Tagore was sceptical about ‘non-cooperation’ as advocated, for example by Gandhi. He was also worried about the concept of nationalism as applied to India. In his book “Nationalism”, published in 1917, he wrote:

“When our nationalists talk about ideals they forget that the basis of nationalism is wanting. The very people who are upholding these ideals are themselves the most conservative in their social practice. Nationalists say, for example, look at Switzerland where, in spite of race differences, the peoples have solidified into a nation. Yet, remember that in Switzerland the races can mingle, they can intermarry, because they are of the same blood. In India there is no common birthright. And when we talk of Western Nationality we forget that the nations there do not have that physical repulsion, one for the other, that we have between different castes. Have we an instance in the whole world where a people who are not allowed to mingle their blood shed their blood for one another except by coercion or for mercenary purposes? And can we ever hope that these moral barriers against our race amalgamation will not stand in the way of our political unity?”

Tagore’s views on Indian independence were not as clear cut as many of the other advocates of freeing India from British rule, such as Gandhi, Jawaharlal Nehru, Subhas Chandra Bose, and Vinayak Savarkar. He was essentially in favour of it but as Radha Chakravarty wrote in “The Essential Tagore”:

“For Tagore, the view of nationalism and patriotism that the movement was taking on was too narrow. He disengaged with the movement but remained expressive on the issue of independence through his art and writings … Fundamental to his belief was that nationalism could not rise above humanity…”

We left Tagore as his bust began to become less visible in the deepening gloaming and walked along Torrington Place past Waterstones bookshop that is housed in the pinnacle-rich building that once housed Dillons, the university bookshop. Almost opposite the north eastern corner of the bookshop, a private roadway leads into the UCL campus and under a circular archway. This was a familiar landmark for us when we were undergraduate students because it allows the roadway to pass beneath the building that housed ‘our’ Department of Physiology. Being August and in the midst of both the university holidays and the coronavirus pandemic, this normally busy roadway was empty.

We walked north along the east side of Gower Street passing a door marked ‘Anatomy’. This used to be an entrance to the Physiology Department, where I spent six years studying. During the last three of these, I used to have a key to the door so that I could let myself in whenever I wanted to do laboratory work on my PhD project. In those far-off days, security was far laxer than it is nowadays.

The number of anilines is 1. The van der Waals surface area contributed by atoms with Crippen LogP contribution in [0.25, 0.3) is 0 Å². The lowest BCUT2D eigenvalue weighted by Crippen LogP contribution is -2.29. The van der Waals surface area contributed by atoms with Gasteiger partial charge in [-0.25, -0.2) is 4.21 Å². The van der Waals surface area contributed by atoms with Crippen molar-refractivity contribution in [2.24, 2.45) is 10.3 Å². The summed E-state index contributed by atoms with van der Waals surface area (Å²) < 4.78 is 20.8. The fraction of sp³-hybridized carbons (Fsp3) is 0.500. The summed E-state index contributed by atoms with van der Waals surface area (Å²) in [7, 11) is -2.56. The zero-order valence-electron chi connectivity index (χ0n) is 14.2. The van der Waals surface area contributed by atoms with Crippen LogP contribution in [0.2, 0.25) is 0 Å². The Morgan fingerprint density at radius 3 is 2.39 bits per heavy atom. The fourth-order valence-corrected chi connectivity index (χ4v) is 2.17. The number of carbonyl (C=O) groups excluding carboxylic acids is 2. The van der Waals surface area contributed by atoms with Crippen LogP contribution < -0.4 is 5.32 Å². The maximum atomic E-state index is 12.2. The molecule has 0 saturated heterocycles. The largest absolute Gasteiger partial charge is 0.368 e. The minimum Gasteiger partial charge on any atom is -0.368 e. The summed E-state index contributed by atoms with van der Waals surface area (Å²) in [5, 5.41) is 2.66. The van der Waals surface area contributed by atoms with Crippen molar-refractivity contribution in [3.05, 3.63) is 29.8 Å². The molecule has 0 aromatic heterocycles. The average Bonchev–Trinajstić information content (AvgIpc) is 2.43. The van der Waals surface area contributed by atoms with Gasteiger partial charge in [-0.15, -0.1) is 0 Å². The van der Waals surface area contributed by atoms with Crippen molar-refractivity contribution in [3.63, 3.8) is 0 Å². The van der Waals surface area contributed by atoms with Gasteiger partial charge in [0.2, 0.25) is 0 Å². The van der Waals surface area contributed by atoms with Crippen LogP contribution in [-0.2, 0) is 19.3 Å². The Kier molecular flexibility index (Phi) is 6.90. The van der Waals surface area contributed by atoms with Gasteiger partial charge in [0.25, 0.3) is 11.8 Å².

After passing the main entrance to UCL, we reached the corner of Gower Street and Gower Place. This building, now a part of UCL, used to house the medical bookshop, HK Lewis & Co Ltd. This, according to a plaque on the wall, was founded in 1844 in Gower Street, soon after UCL’s medical school was established in 1834. HK Lewis had a useful second-hand department, where I bought a few of my textbooks at prices not much lower than they would have been if they had been new.

We returned to our car parked in Drummond Street. Our favourite Asian grocery and Ambala’s sweet shop were already closed for the day. Raavi Kebab, a haven for carnivores, and its neighbour, the long-established Diwana Bhel Poori House, a haven for vegetarians, were still serving diners. These restaurants and several others in the street serving foods from the Indian subcontinent are run by folk whose ancestors were subjects of the British Empire prior to 1947. The street is a fine example of the idea suggested by the French colonial writer Frantz Fanon (1925-1961), namely, that eventually the colonial chickens come home to roost. And, thank goodness they have because they help to give London the vibrancy that makes it such a great city.

Veggie burgers and other creatures

veggie

The popularity of vegetarianism and its relative veganism has greatly increased in the western world in recent years, and is still increasing. Popular reasons for abandoning the consumption of meat and/or products derived from animals (e.g. milk and eggs) include seemingly virtuous reasons such as love of animals and a desire to protect the world’s climate.